The four ritual associations of South and North Gaoluo all have early copies of precious scrolls on several themes, but what they, and I, consider their most exquisite volume, the Houtu scroll, was copied only in 1943 (see my Plucking the winds).
While the Ten Kings scroll was commonly recited for funerals until the 1964 Four Cleanups campaign, the Houtu scroll was performed for calendrical rituals—notably the New Year and Houtu’s own festival around 3rd moon 15th, either on Houshan or in the home village (playlist, track 6, and commentary).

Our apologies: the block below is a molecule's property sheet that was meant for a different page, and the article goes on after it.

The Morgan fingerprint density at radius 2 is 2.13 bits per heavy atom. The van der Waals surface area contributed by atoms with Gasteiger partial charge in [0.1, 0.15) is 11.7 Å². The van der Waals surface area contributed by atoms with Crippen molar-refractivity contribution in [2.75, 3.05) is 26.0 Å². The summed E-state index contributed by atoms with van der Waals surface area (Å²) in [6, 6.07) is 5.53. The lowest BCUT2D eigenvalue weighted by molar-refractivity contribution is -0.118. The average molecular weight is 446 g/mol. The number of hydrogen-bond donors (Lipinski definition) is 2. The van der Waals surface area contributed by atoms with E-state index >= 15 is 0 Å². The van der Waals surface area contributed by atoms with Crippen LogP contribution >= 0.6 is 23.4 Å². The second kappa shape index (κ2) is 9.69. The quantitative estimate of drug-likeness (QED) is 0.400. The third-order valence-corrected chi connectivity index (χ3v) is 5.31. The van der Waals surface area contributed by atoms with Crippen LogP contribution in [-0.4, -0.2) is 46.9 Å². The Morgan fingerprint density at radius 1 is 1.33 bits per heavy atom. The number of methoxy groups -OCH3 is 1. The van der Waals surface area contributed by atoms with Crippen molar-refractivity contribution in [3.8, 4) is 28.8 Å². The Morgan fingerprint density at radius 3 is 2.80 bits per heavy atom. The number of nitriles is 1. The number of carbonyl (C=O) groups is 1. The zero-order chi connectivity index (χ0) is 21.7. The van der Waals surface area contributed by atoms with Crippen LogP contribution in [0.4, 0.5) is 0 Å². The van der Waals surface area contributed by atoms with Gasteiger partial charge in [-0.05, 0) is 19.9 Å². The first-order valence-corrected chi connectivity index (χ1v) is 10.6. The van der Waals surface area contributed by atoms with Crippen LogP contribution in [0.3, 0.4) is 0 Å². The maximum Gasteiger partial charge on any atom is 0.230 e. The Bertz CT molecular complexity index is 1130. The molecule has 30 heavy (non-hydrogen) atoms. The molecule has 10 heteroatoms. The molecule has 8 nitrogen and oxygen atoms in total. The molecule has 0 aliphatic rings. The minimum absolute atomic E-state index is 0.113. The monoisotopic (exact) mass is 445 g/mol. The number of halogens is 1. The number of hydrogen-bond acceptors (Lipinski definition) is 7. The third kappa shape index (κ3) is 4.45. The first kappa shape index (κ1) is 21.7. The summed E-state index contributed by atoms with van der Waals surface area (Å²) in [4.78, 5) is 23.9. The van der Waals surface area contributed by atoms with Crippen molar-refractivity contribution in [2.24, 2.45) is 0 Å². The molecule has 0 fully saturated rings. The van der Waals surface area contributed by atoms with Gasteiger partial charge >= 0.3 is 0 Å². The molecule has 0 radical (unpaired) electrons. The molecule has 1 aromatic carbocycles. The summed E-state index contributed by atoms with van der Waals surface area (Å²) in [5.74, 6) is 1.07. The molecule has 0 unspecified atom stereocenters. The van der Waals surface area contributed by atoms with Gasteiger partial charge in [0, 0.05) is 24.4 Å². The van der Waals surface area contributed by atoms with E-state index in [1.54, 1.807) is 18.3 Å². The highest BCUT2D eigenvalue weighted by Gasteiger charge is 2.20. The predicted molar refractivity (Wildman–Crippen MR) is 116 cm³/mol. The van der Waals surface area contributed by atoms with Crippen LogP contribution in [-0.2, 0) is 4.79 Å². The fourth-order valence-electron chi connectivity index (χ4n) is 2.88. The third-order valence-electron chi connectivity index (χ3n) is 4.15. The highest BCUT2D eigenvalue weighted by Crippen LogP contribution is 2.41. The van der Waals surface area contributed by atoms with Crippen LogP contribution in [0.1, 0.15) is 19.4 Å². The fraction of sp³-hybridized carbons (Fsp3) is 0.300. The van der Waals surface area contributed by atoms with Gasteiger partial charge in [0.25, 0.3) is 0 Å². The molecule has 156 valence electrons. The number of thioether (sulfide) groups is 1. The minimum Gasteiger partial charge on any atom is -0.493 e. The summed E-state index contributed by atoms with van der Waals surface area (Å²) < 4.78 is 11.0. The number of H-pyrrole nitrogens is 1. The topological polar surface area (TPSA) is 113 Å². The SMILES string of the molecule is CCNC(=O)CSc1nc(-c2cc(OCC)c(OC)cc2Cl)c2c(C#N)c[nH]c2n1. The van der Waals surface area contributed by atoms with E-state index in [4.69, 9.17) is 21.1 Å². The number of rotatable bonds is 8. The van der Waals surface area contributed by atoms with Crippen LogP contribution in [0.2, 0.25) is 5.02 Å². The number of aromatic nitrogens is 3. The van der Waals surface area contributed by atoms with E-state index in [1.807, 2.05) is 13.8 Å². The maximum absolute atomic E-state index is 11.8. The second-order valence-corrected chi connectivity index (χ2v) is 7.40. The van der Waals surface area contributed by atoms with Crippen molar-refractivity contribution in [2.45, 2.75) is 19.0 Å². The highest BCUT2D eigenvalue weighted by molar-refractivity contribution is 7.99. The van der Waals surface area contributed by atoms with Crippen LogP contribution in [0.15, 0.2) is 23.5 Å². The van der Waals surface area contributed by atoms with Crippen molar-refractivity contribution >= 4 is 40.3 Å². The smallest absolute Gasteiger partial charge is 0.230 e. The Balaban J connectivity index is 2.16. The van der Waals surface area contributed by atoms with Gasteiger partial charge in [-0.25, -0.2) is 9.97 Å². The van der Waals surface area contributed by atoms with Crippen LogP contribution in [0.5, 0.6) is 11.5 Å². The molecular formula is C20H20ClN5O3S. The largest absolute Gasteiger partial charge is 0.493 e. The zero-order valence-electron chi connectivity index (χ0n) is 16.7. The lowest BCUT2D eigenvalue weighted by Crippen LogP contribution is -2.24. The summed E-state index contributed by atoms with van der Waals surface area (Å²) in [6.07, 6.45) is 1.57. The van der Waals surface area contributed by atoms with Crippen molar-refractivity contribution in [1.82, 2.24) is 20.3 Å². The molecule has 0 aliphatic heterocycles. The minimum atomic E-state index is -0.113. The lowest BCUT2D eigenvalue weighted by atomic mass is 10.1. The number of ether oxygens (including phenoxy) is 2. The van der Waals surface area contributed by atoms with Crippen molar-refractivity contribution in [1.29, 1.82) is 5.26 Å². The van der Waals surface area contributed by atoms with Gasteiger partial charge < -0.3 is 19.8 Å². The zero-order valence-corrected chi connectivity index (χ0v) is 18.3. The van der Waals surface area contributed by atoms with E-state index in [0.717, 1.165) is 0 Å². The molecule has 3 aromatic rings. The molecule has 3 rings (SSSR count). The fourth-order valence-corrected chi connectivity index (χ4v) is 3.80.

The whole point of these precious scrolls is that they are performed for rituals—they’re not musty tomes to be read silently in libraries. And their performance practice—in the hands of peasant ritual specialists—transpires to be rather complex. As I always say, one can hardly study ritual without focusing on how it sounds.
This article is based on my In search of the folk Daoists of north China, Appendix 3, which contains further refs.